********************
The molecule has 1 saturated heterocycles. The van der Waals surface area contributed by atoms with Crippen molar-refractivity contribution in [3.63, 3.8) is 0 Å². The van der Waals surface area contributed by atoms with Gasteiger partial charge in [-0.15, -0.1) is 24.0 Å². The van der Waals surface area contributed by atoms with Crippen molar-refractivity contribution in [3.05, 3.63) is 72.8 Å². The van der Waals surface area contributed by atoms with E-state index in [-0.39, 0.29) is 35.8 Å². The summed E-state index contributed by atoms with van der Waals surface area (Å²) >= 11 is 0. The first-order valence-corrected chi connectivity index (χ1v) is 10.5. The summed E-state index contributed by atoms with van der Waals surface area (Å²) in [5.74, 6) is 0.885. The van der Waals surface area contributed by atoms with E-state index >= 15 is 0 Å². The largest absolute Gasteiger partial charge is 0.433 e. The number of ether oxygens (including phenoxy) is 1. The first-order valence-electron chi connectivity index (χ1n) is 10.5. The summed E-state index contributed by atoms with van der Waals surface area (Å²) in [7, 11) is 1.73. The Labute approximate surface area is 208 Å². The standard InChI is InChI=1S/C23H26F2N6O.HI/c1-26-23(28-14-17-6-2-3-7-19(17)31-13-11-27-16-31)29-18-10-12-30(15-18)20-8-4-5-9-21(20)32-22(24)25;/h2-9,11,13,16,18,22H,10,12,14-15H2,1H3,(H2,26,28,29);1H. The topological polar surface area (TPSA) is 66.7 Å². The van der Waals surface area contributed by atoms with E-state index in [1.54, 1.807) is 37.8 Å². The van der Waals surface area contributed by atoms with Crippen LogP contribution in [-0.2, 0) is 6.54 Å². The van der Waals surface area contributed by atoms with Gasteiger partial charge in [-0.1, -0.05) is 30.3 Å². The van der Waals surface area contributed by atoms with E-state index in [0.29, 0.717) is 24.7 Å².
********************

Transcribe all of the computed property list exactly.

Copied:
The molecule has 1 saturated heterocycles. The van der Waals surface area contributed by atoms with Crippen molar-refractivity contribution in [3.63, 3.8) is 0 Å². The van der Waals surface area contributed by atoms with Gasteiger partial charge in [-0.15, -0.1) is 24.0 Å². The van der Waals surface area contributed by atoms with Crippen molar-refractivity contribution in [3.05, 3.63) is 72.8 Å². The van der Waals surface area contributed by atoms with E-state index in [-0.39, 0.29) is 35.8 Å². The summed E-state index contributed by atoms with van der Waals surface area (Å²) >= 11 is 0. The first-order valence-corrected chi connectivity index (χ1v) is 10.5. The summed E-state index contributed by atoms with van der Waals surface area (Å²) in [5.74, 6) is 0.885. The van der Waals surface area contributed by atoms with E-state index >= 15 is 0 Å². The largest absolute Gasteiger partial charge is 0.433 e. The number of ether oxygens (including phenoxy) is 1. The first-order valence-electron chi connectivity index (χ1n) is 10.5. The summed E-state index contributed by atoms with van der Waals surface area (Å²) in [7, 11) is 1.73. The Labute approximate surface area is 208 Å². The standard InChI is InChI=1S/C23H26F2N6O.HI/c1-26-23(28-14-17-6-2-3-7-19(17)31-13-11-27-16-31)29-18-10-12-30(15-18)20-8-4-5-9-21(20)32-22(24)25;/h2-9,11,13,16,18,22H,10,12,14-15H2,1H3,(H2,26,28,29);1H. The topological polar surface area (TPSA) is 66.7 Å². The van der Waals surface area contributed by atoms with E-state index in [1.54, 1.807) is 37.8 Å². The van der Waals surface area contributed by atoms with Crippen LogP contribution in [-0.2, 0) is 6.54 Å². The van der Waals surface area contributed by atoms with Gasteiger partial charge in [-0.1, -0.05) is 30.3 Å². The van der Waals surface area contributed by atoms with E-state index in [0.29, 0.717) is 24.7 Å².